My New BFF in the Garden… Maybe.

On Sunday, I knew the forecast for today must be favorable when mister gardener announced his plans for golfing.  As he backed from the driveway this morning, I waved a quick goodbye from the front door and exited the back door before he was out of sight. The sun was shinning, the sky was blue, and the air was warm. All I needed was a light sweatshirt in this 63 degree weather. I looked forward to a full day in the garden without interruptions or breaks. I rolled up my sleeves and checked the list I jotted the night before.

Gloves? Check. Shovels? Check. Pitchfork? Check. Hose? Check. Clippers? Camera? Check. The first project on my list was the transplanting of a dogwood. This was not any common dogwood, but a Cornus officinalis, a Japanese cornel dogwood.  Three years ago, my Ohio son gave me a sapling that sprouted beneath his glorious 35-foot Japanese cornel dogwood.  I planted the foot tall baby in my plant nursery and protected it through several seasons until today. It’s time for this tree to become a specimen.

The Cornus officinalis is lesser know than its close relative, Cornus mas, the cornelian cherry dogwood.  They both sport delicious large yellow early blooms before the leaves appear, around the time the forsythia blooms. I’ve been told that it is very difficult to tell the two species apart unless species nearby one another can be compared. The Japanese variety has larger flowers and blooms earlier than the cornelian.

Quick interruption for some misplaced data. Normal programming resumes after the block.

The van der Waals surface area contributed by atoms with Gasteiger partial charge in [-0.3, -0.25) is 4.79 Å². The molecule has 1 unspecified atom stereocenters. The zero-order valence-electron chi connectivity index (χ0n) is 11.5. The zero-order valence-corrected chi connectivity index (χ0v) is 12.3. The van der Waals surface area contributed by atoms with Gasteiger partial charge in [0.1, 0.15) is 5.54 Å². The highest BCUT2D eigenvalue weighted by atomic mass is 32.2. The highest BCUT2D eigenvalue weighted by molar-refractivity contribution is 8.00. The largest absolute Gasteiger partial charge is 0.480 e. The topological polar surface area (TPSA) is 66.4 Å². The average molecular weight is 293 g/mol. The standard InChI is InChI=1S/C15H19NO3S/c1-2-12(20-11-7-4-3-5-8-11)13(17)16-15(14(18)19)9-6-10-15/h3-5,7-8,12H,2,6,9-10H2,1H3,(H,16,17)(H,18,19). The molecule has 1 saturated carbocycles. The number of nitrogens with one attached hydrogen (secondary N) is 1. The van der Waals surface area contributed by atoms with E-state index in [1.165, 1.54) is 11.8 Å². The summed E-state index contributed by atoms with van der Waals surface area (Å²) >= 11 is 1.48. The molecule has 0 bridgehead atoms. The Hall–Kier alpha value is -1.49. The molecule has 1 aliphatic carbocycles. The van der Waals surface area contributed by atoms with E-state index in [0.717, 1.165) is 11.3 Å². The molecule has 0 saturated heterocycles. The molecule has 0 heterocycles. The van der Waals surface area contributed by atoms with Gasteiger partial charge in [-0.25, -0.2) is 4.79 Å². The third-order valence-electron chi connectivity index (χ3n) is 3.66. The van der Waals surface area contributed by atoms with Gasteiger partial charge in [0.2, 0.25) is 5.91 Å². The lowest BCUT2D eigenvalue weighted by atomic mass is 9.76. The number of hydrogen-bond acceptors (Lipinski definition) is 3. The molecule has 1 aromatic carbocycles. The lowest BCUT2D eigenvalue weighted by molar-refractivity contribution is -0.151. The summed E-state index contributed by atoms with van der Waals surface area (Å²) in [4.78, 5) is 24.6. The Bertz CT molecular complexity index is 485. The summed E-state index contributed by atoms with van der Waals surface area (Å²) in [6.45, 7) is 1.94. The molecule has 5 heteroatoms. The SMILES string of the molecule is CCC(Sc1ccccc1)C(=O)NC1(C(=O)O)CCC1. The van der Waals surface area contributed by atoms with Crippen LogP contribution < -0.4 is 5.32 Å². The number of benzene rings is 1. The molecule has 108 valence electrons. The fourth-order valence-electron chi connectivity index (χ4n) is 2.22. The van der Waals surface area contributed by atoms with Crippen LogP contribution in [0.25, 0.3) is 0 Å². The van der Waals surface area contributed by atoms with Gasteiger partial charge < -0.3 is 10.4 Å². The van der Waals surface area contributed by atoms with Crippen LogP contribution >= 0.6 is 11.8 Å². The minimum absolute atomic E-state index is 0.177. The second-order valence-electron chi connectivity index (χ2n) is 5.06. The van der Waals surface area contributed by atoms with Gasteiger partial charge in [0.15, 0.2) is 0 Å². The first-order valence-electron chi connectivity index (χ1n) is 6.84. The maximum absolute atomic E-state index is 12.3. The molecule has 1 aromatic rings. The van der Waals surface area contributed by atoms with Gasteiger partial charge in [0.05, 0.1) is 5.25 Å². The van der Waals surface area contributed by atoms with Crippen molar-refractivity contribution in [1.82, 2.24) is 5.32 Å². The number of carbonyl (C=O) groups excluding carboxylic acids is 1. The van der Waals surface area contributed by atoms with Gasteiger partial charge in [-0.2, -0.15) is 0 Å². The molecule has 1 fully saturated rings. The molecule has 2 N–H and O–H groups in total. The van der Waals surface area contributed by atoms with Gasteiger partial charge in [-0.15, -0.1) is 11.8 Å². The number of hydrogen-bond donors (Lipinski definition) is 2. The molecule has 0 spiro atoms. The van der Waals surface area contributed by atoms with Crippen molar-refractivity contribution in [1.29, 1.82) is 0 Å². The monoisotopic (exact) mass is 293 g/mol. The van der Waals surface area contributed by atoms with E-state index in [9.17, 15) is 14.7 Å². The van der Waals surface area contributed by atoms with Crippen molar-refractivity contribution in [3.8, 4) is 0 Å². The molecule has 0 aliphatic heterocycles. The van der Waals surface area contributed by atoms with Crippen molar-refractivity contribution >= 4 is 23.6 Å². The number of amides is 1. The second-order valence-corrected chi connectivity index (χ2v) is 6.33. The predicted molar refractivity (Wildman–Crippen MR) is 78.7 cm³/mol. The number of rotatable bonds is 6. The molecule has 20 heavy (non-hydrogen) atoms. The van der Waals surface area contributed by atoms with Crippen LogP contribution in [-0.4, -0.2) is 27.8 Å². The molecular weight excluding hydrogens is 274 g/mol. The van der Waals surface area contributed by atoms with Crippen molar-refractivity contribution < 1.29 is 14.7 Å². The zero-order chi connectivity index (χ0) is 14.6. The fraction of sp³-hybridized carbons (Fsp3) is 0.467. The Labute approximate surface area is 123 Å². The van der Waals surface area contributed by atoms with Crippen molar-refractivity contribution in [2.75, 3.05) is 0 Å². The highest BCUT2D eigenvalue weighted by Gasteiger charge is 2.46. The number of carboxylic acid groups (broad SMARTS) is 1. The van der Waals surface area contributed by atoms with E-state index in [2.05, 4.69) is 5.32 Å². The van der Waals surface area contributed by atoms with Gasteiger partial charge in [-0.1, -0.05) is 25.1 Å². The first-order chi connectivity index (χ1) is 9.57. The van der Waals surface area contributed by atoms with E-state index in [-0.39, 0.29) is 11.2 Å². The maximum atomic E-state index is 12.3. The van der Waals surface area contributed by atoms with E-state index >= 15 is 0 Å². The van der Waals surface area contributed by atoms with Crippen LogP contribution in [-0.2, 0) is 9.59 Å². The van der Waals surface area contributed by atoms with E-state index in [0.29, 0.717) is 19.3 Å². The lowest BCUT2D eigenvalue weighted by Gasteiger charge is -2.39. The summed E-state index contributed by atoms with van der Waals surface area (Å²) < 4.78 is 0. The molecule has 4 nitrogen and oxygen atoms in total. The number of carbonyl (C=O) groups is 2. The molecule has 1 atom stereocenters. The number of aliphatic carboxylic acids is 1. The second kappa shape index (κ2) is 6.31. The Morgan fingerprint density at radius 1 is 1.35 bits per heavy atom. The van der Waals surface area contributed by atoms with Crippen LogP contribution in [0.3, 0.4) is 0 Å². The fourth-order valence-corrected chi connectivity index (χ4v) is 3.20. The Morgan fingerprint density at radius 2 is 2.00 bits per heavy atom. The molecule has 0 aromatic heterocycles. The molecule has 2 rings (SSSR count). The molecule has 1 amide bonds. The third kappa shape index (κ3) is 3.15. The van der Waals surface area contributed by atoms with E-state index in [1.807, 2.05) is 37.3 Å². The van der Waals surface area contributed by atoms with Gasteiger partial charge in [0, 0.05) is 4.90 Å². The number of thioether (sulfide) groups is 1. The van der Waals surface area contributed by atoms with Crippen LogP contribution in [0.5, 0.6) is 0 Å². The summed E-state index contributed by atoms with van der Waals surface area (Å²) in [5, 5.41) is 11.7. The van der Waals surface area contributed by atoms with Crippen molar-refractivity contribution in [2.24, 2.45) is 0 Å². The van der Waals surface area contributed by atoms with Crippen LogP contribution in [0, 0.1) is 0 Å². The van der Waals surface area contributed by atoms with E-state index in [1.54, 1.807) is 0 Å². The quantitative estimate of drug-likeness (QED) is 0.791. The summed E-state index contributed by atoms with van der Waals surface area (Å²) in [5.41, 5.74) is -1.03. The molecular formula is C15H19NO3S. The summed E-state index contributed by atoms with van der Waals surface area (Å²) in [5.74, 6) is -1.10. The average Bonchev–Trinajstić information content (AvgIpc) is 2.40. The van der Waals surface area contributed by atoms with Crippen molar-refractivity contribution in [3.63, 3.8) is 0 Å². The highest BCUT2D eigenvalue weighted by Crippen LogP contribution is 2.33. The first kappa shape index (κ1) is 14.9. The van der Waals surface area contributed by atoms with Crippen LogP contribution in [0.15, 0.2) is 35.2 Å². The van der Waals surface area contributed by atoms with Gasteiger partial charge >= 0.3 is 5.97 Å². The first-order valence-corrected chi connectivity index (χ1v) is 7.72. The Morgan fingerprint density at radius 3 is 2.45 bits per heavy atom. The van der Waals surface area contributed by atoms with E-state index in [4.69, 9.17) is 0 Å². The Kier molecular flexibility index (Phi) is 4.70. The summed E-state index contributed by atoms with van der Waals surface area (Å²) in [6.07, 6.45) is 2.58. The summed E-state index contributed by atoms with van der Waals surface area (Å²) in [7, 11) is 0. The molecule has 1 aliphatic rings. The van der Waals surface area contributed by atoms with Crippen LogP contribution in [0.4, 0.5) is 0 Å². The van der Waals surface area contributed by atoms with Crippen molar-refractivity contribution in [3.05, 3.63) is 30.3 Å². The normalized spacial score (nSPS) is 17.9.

Japanese cornel dogwood exfoliating bark

The bark of the tree is showy and exfoliates in small curls, even on my tiny four-foot Japanese variety.  It produces bright red oblong drupes in the summer, edible but tart.  With the wonderful bark, blooms, berries and easy care, what more could you want?

Late in the day, mister gardener dragged in the front door, very sunburned and tired, as I dragged in the back door, very dirty and exhausted.  We each professed to having optimal adventures as we collapsed in pure contentment at the end of our extremely long day.

Ann Hohenberger, The Garden Club of Gloucester

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